The Study

In 2015 and 2016, at least 10 abandoned weak juvenile red squirrels were submitted to a sanctuary near Berlin, Germany. The animals had exudative and erosive-to-ulcerative dermatitis with serocellular crusts at auricles, noses, digits, tails, and genital/perianal regions. Skin specimens from affected animals were investigated by electron microscopy (EM) and PCR. Three animals that died under care were submitted for necropsy. We obtained samples of all organs for histological and PCR examination. We used 1 sample of a skin lesion for virus propagation in cell culture.

Figure 1

Thumbnail of Ultrastructure of Berlin squirrelpox virus particles from skin lesions on a red squirrel in Berlin, Germany, visualized by negative staining (uranyl acetate) (original magnification ×68,000).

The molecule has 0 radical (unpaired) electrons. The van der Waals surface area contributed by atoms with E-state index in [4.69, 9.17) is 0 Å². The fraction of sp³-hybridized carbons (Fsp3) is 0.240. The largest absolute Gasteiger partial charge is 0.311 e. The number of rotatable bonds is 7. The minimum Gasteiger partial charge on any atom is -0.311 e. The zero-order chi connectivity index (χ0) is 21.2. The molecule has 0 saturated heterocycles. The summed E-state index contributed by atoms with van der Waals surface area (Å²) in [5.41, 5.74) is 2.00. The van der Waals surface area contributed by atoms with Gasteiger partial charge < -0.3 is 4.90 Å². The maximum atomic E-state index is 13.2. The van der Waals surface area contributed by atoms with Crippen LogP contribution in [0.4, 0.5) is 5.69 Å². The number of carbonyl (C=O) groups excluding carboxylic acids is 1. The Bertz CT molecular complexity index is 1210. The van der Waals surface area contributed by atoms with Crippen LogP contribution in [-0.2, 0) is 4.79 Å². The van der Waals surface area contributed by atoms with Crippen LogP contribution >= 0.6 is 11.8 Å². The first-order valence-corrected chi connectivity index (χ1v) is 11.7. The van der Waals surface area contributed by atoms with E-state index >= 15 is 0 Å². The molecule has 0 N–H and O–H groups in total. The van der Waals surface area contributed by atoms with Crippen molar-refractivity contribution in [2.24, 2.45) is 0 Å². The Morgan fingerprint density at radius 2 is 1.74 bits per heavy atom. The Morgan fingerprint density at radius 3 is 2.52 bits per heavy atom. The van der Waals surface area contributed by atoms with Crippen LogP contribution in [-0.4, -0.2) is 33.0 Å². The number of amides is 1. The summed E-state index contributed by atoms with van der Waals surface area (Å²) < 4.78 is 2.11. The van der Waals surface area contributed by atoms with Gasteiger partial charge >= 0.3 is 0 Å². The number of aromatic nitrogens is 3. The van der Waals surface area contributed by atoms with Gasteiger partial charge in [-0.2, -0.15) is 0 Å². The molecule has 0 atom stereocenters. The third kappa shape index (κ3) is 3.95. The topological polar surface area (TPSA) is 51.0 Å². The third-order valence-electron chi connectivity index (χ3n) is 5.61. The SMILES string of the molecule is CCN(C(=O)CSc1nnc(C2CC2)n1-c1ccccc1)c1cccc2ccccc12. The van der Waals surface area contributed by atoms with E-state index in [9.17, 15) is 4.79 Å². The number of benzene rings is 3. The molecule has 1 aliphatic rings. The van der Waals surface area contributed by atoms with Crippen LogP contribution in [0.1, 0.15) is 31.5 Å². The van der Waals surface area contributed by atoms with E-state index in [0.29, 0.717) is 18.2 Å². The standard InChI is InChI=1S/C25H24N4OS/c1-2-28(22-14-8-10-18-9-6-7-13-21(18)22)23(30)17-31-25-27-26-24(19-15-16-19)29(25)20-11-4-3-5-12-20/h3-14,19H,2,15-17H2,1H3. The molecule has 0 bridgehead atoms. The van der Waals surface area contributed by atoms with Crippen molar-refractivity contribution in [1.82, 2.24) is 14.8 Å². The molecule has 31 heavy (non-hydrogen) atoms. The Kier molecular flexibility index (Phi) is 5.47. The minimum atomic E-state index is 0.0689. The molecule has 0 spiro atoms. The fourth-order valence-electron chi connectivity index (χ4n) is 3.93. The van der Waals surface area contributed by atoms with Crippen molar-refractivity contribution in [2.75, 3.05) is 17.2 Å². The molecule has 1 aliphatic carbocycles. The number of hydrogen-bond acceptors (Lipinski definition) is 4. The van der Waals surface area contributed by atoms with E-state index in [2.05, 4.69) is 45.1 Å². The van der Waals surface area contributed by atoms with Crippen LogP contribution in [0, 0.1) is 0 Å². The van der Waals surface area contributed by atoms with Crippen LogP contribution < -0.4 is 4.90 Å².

Figure 1. Ultrastructure of Berlin squirrelpox virus particles from skin lesions on a red squirrel in Berlin, Germany, visualized by negative staining (uranyl acetate) (original magnification ×68,000).

EM-negative staining of skin lesions from all animals led to the discovery of brick-shaped poxvirus particles with irregular threadlike surface fibers and an average size of 294 nm × 221 nm (Figure 1). Pathological findings of corresponding skin lesions were consistent with poxvirus infection (ballooning degeneration of epidermal keratinocytes, numerous intracytoplasmic inclusion bodies, epidermal ulceration with suppurative inflammation, and secondary bacterial infection). All inner organs had either no pathological changes or lesions unrelated to poxvirus infection.